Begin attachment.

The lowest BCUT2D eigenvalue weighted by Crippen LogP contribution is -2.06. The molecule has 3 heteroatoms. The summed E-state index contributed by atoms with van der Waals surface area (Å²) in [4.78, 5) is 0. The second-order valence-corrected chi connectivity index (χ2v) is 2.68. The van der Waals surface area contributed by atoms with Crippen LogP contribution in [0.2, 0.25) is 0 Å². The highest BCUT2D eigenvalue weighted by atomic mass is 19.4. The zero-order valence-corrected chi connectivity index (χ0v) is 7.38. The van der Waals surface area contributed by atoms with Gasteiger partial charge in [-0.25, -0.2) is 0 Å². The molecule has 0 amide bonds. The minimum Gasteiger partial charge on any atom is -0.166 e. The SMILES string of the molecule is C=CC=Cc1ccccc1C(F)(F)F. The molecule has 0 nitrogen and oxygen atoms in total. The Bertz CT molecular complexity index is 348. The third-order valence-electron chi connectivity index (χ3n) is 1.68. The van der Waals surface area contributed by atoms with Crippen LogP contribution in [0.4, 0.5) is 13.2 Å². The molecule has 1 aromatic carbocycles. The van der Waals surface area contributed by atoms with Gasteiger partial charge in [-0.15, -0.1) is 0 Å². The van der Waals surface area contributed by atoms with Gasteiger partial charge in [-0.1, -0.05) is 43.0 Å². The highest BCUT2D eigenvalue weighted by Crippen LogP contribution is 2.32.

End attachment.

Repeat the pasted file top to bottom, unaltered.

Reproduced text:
The lowest BCUT2D eigenvalue weighted by Crippen LogP contribution is -2.06. The molecule has 3 heteroatoms. The summed E-state index contributed by atoms with van der Waals surface area (Å²) in [4.78, 5) is 0. The second-order valence-corrected chi connectivity index (χ2v) is 2.68. The van der Waals surface area contributed by atoms with Crippen LogP contribution in [0.2, 0.25) is 0 Å². The highest BCUT2D eigenvalue weighted by atomic mass is 19.4. The zero-order valence-corrected chi connectivity index (χ0v) is 7.38. The van der Waals surface area contributed by atoms with Gasteiger partial charge in [-0.25, -0.2) is 0 Å². The molecule has 0 amide bonds. The minimum Gasteiger partial charge on any atom is -0.166 e. The SMILES string of the molecule is C=CC=Cc1ccccc1C(F)(F)F. The molecule has 0 nitrogen and oxygen atoms in total. The Bertz CT molecular complexity index is 348. The third-order valence-electron chi connectivity index (χ3n) is 1.68. The van der Waals surface area contributed by atoms with Crippen LogP contribution in [0.4, 0.5) is 13.2 Å². The molecule has 1 aromatic carbocycles. The van der Waals surface area contributed by atoms with Gasteiger partial charge in [-0.15, -0.1) is 0 Å². The van der Waals surface area contributed by atoms with Gasteiger partial charge in [-0.1, -0.05) is 43.0 Å². The highest BCUT2D eigenvalue weighted by Crippen LogP contribution is 2.32.